While players such as Zdeno Chara and Tukka Rask seem to be locks to make their respective Olympic teams, other Bruins are on the outside looking in for a possible roster spot. One such player is Lucic, who has received some consideration from Team Canada. Lucic is the top goal-scorer for Boston this year (seven) and is second on the team in points (14).
“Yes, very good shot [Lucic makes Team Canada],” McGuire said.”In 2007, Canada played against Russia, the best under-20 players in a eight-game super series. It was a celebration of the 1972 Summit Series, and Lucic was basically the star for Team Canada. Hockey Canada remembers those things. He basically carried that team on his shoulders through 18 days in Russia, and he was off-the-charts good. … He was very capable playing on big ice, he was an intimidating factor, and they’re watching him right now. … There have been a lot of guys working for Team Canada that are watching a lot of Bruins games. … He’s played well enough to merit major consideration to be on that team.”
|Pierre McGuire on M&M: ‘Pretty rough’ reception expected for Tyler Seguin in Boston||11.05.13 at 2:47 pm ET|
NBC Sports hockey analyst Pierre McGuire joined Mut & Merloni on Tuesday afternoon to discuss Tyler Seguin‘s return to Boston on Tuesday night with the Stars and the the Bruins’ start to the season.
The Bruins’ tilt with Dallas will be the first time that Seguin will have the opportunity to play against his former team after being traded on July 4 in a deal that sent Loui Eriksson, Reilly Smith, Matt Fraser and Joe Morrow to Boston and Seguin, Rich Peverley and Ryan Button to Texas.
After a three-season tenure with the Bruins in which Seguin, the second overall pick in the 2010 draft, excited fans with his potential but also disappointed with issues regarding his maturity, many are wondering what kind of reception the 21-year-old center will receive from the TD Garden crowd.
“[The fans will be] probably pretty rough on [Seguin],” McGuire said. “I don’t think as rough on Rich Peverley, obviously. But the Bruins fans need to know that was a pretty good acquisition for both teams. At the end of the day, I know Loui Eriksson is an injured player right now, but he’s going to be a very important part of the Bruins’ future, and Reilly Smith has been tremendous for the Bruins since coming over, so I think it will be a rough ride for Tyler tonight.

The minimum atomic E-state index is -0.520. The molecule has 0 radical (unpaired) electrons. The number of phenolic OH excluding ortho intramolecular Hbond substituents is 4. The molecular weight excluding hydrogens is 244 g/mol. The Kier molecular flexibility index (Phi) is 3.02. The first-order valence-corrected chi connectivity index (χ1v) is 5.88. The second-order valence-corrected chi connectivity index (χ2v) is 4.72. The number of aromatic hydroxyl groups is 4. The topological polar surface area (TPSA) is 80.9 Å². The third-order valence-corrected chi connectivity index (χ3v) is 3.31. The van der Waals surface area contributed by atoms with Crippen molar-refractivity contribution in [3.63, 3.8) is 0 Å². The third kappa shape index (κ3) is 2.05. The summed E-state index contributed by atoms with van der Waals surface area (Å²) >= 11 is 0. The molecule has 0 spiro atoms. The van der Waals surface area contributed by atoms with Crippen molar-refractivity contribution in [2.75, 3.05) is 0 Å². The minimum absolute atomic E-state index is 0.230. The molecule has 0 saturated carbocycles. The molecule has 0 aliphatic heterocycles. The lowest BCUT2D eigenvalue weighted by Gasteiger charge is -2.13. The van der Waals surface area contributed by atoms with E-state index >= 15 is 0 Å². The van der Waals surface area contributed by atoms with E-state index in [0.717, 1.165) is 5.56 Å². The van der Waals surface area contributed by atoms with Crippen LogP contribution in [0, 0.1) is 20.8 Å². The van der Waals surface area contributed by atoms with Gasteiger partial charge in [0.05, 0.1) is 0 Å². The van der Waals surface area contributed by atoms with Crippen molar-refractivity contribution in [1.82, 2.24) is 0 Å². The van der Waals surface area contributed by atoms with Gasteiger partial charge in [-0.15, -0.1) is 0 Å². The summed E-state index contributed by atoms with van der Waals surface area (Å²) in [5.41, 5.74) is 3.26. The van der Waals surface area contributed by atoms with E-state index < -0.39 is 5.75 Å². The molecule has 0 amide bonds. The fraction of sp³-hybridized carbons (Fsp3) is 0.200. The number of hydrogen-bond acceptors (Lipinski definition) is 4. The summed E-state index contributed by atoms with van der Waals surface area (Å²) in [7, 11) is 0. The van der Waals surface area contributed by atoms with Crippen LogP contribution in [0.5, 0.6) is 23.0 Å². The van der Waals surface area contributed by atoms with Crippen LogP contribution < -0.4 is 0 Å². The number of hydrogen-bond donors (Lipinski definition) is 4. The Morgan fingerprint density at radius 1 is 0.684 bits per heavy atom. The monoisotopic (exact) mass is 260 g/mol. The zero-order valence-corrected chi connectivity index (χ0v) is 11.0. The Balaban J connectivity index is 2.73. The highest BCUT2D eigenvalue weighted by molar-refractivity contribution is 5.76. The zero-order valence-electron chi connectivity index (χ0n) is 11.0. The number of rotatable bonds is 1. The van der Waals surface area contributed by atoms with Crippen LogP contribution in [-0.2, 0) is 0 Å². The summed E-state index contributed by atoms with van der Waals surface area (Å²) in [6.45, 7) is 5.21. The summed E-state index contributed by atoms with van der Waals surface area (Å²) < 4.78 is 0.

“But I hope Bruins fans remember that magical run in 2011, because it was something special and he was a big part of it.”
Seguin has adjusted well to his new team in Dallas, as he has recorded six goals and nine assists in just 14 games. The Ontario native is on pace to have an 88-point season, 21 points more than his career high (67 in 2011-12).
“[Seguin's reception in Dallas has been] very strong, very good, very positive. I think sometimes young players … need to be scared straight, and one of the ways of scaring them straight is by trading them earlier in their careers,” McGuire said. “Chris Pronger is exhibit A. He went from being a decent player who should’ve been a superstar to being the MVP of the league after he got traded out of Hartford/Carolina to St. Louis, and he needed that. He needed to get his attention that it wasn’t going to be easy.
“I think the same thing is going to happen with Tyler Seguin. There’s a guy running the Boston Bruins right now, Cam Neely, he didn’t do much when he was a member of the Vancouver Canucks, but when he got traded to the Boston Bruins, he became a cult icon. So sometimes young players just need a little wakeup call, and I think maybe this was a wakeup call that Tyler Seguin needed.”
|Andy Brickley on M&M: Bruins ‘not where they want to be yet’||10.22.13 at 2:47 pm ET|
NESN’s Andy Brickley joined Mut & Merloni on Tuesday afternoon to talk about the Bruins’ victories over the Panthers and Lightning last week, as well as the team’s upcoming matchup against the lowly Sabres on Wednesday.
After dropping a 3-2 contest to the Red Wings on Oct. 14, the Bruins rebounded by defeating the Panthers, and old teammate Tim Thomas, on Thursday before following that up with a dominant 5-0 win over Tampa on Saturday in which all four Bruins lines had at least one goal in the contest.
“If you go back to what they were able to accomplish in Florida, not the prettiest game, not an instant classic, in that win in the final minute against Florida, but an important two points. But the way they played Tampa is a lot closer to the way this team wants to play, not only because it was 5-0, but that balanced scoring, all four lines scoring goals, how they scored,” Brickley said. “It was the way they played, the style that they played. They’re not where they want to be yet, certainly, and that’s to be expected seven games in, but that’s how they want to play.”
So far this season, the Bruins have utilized an unconventional rotation of seven defensemen on the roster, as Dougie Hamilton, Matt Bartkowski and Adam McQuaid have all been healthy scratches at various points.